February 17, 2019 Click on the left end of the black bar to play/pause
February 17, 2019
Luke 6:17, 20-26
Fr. George Smiga
Fr. John Shea tells a story about a pastoral visit that changed his life. It was a rainy Monday morning and the next thing on his to-do list was to visit two parishioners who were in the hospital: Mrs. Gray and Mrs. Lux. On entering the first room, he said, “Good morning, Mrs. Gray.” An elderly woman looked up from the magazine she was reading. “Oh, Father,” she said. “You’re here. I thought you had forgotten me. I called you on Friday, but it’s been three days. I thought I was no longer important to our parish.” For a moment, Fr. Shea thought about informing Mrs. Gray that over the weekend he had a funeral, two weddings, three weekend Masses, and a parish retreat. But what he said was, “Mrs. Gray, I’m sorry it took me so long to get here, but I’m here now. What can I do for you?”
“Oh, Father,” she said, “I’m 82 years old and my life is falling apart. I’m losing my sight in one eye and I have a strong pain in my back. I have friends who are in their 90s and they still walk a mile a day. What have I done that is wrong? Do you think that God is punishing me?” “I don’t think that God is punishing you, Mrs. Gray. I think you are 82 years old. At that age our bodies begin to fail. This is the time to depend more on others. Do you have children?” “I have three children,” said Mrs. Gray. “But, where are they? You don’t see them here, do you? Oh, they stop in once in a while or call me on the phone but, Father, I am basically on my own. I think my children are just waiting for me to die and inherit my money.”
There were many things going through Fr. Shea’s mind, but what he said was, “Mrs. Gray, you asked me to visit you. Did you have a specific issue in mind?” “Yes, I do,” she said, “I know there is a new pastor at the parish, and I want to make sure he knows who I am, that he knows how much I have done for this parish. When they put the addition on the church, I gave a huge amount. Over the years, I have raised plenty of money for the school. I want him to know what I have done, so he doesn’t think that I am just anybody.” “Mrs. Gray,” said Fr. Shea, “we all know you are very special. I think we all appreciate how much you have done.” Good,” she said, “that is as it should be.” Fr. Shea gave her a blessing. As he turned to leave the room, Mrs. Gray called out, “Father, Father, pray for me. My life is going down the drain and I am alone.” He left the room with a bitter sigh.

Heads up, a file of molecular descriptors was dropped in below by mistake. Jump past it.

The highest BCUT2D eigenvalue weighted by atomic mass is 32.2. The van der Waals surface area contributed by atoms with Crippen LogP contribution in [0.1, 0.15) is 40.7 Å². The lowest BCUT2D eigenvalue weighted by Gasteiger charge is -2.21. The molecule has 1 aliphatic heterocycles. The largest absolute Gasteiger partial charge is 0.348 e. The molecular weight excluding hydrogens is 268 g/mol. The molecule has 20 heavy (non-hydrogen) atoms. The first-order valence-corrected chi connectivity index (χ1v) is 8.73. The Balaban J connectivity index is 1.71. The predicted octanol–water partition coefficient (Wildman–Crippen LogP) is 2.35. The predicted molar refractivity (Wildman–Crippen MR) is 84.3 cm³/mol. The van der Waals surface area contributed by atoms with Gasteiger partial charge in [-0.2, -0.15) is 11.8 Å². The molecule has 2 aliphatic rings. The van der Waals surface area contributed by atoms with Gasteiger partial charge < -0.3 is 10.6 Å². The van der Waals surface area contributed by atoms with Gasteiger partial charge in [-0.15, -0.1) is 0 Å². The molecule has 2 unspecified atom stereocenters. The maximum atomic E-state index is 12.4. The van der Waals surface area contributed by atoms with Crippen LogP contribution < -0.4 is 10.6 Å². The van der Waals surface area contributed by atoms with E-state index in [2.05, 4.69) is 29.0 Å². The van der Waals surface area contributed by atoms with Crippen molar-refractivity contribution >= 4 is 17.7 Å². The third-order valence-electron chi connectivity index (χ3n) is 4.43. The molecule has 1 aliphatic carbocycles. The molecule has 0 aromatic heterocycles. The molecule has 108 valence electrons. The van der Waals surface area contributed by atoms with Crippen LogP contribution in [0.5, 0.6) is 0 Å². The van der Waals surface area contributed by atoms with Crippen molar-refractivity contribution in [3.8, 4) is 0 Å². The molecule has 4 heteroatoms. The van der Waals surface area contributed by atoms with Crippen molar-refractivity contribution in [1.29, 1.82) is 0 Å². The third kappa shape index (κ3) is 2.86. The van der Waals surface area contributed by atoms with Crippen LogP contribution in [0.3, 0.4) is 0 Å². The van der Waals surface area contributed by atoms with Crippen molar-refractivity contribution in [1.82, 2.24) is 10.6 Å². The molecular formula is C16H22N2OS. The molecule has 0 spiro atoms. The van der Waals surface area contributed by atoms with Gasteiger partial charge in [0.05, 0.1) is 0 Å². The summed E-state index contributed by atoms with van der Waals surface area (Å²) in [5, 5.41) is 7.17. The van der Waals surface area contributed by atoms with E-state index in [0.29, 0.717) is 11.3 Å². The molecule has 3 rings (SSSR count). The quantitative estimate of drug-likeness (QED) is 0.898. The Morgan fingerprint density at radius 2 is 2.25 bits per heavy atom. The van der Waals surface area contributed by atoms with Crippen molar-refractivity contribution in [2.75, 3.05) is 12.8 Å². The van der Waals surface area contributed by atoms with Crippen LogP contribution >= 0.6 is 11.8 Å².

He walked across the hall into Mrs. Lux’s room. The minute she saw him, she said, “Fr. Shea, how nice to see you. How thoughtful of you to come and visit me.” Fr. Shea noticed that her room was filled with flowers and handmade cards with big red hearts on them. She pointed to them with pride. “My children, my grandchildren, my great-grandchildren. Father, I have the most wonderful family.” “I’m sure you do,” he said. “Now, why are you here in the hospital?” “Cancer,” she said, “and it’s serious. The doctors say I have two months.” “Oh, I’m sorry to hear that,” said Fr. Shea. “Don’t feel sorry for me, Father. I’m 85 years old. I’ve lived a full life. I have many friends. I have a wonderful family. I have my faith. In a short while, I’m going to see Jesus.” Then as if she just remembered something, she looked at him and said, “But, Father, how are you? You look tired.” “It was a rough weekend,” he said. “I bet it was,” she said. “But Father, I want you to listen to me. This is important. You’re doing a great job. The people in the parish love you. I love you. Never forget that.” “Thanks,” he said. Then she said, “Well, I’ve taken enough of your time. You go along, but remember I pray for you every day, and when I get to heaven, I will pray for you still.”
As Fr. Shea left the hospital, he had what he would call a personal revelation. He realized that one day, he would be in one of those two rooms. He would either be like Mrs. Gray or like Mrs. Lux. He would either be a bitter old man who was afraid and complained about everything, or he would be a blessed old man, thankful for his life.
In today’s gospel, Jesus lists both blessings and woes. But Jesus does not place anyone in either category. We choose the category in which we belong by the way we live. Jesus gives us these blessings and woes to remind us that we can be rich, powerful, and important, but that does not necessarily mean that we will be happy. If we think only of ourselves and our influence, we can end up old and bitter, like Mrs. Gray. At the same time, we can be poor, experience terrible loss, and lose our health, and our lives need not be ruined. If we can be thankful and remain generous, we can be blessed like Mrs. Lux.
So which person do you want to be? In which room do you want to end up? Do you want to be cursed or do you want to be blessed? You decide. But remember, where you end up depends upon the choices you make today.